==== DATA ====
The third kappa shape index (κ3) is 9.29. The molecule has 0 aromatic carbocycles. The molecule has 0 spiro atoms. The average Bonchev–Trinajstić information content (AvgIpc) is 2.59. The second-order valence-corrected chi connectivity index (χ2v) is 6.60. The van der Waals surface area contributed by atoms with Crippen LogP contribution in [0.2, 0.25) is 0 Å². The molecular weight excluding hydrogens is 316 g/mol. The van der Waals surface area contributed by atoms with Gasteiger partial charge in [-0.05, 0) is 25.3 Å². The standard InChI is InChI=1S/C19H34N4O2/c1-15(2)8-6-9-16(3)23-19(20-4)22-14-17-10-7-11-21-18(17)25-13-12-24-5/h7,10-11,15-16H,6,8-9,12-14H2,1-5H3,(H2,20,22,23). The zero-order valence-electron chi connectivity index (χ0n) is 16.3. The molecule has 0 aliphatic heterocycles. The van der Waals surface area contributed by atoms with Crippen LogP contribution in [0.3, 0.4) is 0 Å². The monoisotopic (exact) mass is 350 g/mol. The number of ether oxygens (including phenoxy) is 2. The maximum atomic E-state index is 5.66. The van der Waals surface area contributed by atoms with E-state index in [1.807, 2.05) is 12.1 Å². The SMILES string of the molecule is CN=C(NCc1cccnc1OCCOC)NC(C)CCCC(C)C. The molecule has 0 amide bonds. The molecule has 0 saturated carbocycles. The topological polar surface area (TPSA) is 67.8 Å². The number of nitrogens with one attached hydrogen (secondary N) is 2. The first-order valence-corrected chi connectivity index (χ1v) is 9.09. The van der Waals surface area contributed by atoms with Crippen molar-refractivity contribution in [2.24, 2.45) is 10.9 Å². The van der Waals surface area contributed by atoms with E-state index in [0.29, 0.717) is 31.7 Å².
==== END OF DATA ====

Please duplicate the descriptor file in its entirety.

The third kappa shape index (κ3) is 9.29. The molecule has 0 aromatic carbocycles. The molecule has 0 spiro atoms. The average Bonchev–Trinajstić information content (AvgIpc) is 2.59. The second-order valence-corrected chi connectivity index (χ2v) is 6.60. The van der Waals surface area contributed by atoms with Crippen LogP contribution in [0.2, 0.25) is 0 Å². The molecular weight excluding hydrogens is 316 g/mol. The van der Waals surface area contributed by atoms with Gasteiger partial charge in [-0.05, 0) is 25.3 Å². The standard InChI is InChI=1S/C19H34N4O2/c1-15(2)8-6-9-16(3)23-19(20-4)22-14-17-10-7-11-21-18(17)25-13-12-24-5/h7,10-11,15-16H,6,8-9,12-14H2,1-5H3,(H2,20,22,23). The zero-order valence-electron chi connectivity index (χ0n) is 16.3. The molecule has 0 aliphatic heterocycles. The van der Waals surface area contributed by atoms with Crippen LogP contribution in [0.3, 0.4) is 0 Å². The monoisotopic (exact) mass is 350 g/mol. The number of ether oxygens (including phenoxy) is 2. The maximum atomic E-state index is 5.66. The van der Waals surface area contributed by atoms with E-state index in [1.807, 2.05) is 12.1 Å². The SMILES string of the molecule is CN=C(NCc1cccnc1OCCOC)NC(C)CCCC(C)C. The molecule has 0 amide bonds. The molecule has 0 saturated carbocycles. The topological polar surface area (TPSA) is 67.8 Å². The number of nitrogens with one attached hydrogen (secondary N) is 2. The first-order valence-corrected chi connectivity index (χ1v) is 9.09. The van der Waals surface area contributed by atoms with Crippen molar-refractivity contribution in [2.24, 2.45) is 10.9 Å². The van der Waals surface area contributed by atoms with E-state index in [0.29, 0.717) is 31.7 Å².